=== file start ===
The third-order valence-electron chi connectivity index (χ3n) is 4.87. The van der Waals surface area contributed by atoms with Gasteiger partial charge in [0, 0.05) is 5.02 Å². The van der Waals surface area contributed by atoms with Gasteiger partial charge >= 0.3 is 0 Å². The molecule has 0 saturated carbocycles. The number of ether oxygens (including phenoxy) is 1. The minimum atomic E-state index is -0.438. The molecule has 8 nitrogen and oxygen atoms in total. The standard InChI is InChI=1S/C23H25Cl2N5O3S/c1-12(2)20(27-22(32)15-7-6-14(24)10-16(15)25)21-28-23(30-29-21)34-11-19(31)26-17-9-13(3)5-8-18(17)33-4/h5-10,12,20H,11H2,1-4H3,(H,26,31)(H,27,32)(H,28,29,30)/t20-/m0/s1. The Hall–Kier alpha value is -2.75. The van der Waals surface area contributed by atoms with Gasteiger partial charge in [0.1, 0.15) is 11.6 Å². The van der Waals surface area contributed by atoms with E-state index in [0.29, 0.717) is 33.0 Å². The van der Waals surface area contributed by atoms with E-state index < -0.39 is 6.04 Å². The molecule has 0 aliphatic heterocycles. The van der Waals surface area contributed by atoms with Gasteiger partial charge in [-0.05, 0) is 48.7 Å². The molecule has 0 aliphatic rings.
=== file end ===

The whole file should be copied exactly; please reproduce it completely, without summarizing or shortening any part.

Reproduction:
The third-order valence-electron chi connectivity index (χ3n) is 4.87. The van der Waals surface area contributed by atoms with Gasteiger partial charge in [0, 0.05) is 5.02 Å². The van der Waals surface area contributed by atoms with Gasteiger partial charge >= 0.3 is 0 Å². The molecule has 0 saturated carbocycles. The number of ether oxygens (including phenoxy) is 1. The minimum atomic E-state index is -0.438. The molecule has 8 nitrogen and oxygen atoms in total. The standard InChI is InChI=1S/C23H25Cl2N5O3S/c1-12(2)20(27-22(32)15-7-6-14(24)10-16(15)25)21-28-23(30-29-21)34-11-19(31)26-17-9-13(3)5-8-18(17)33-4/h5-10,12,20H,11H2,1-4H3,(H,26,31)(H,27,32)(H,28,29,30)/t20-/m0/s1. The Hall–Kier alpha value is -2.75. The van der Waals surface area contributed by atoms with Gasteiger partial charge in [0.1, 0.15) is 11.6 Å². The van der Waals surface area contributed by atoms with E-state index in [0.29, 0.717) is 33.0 Å². The van der Waals surface area contributed by atoms with E-state index < -0.39 is 6.04 Å². The molecule has 0 aliphatic heterocycles. The van der Waals surface area contributed by atoms with Gasteiger partial charge in [-0.05, 0) is 48.7 Å². The molecule has 0 aliphatic rings.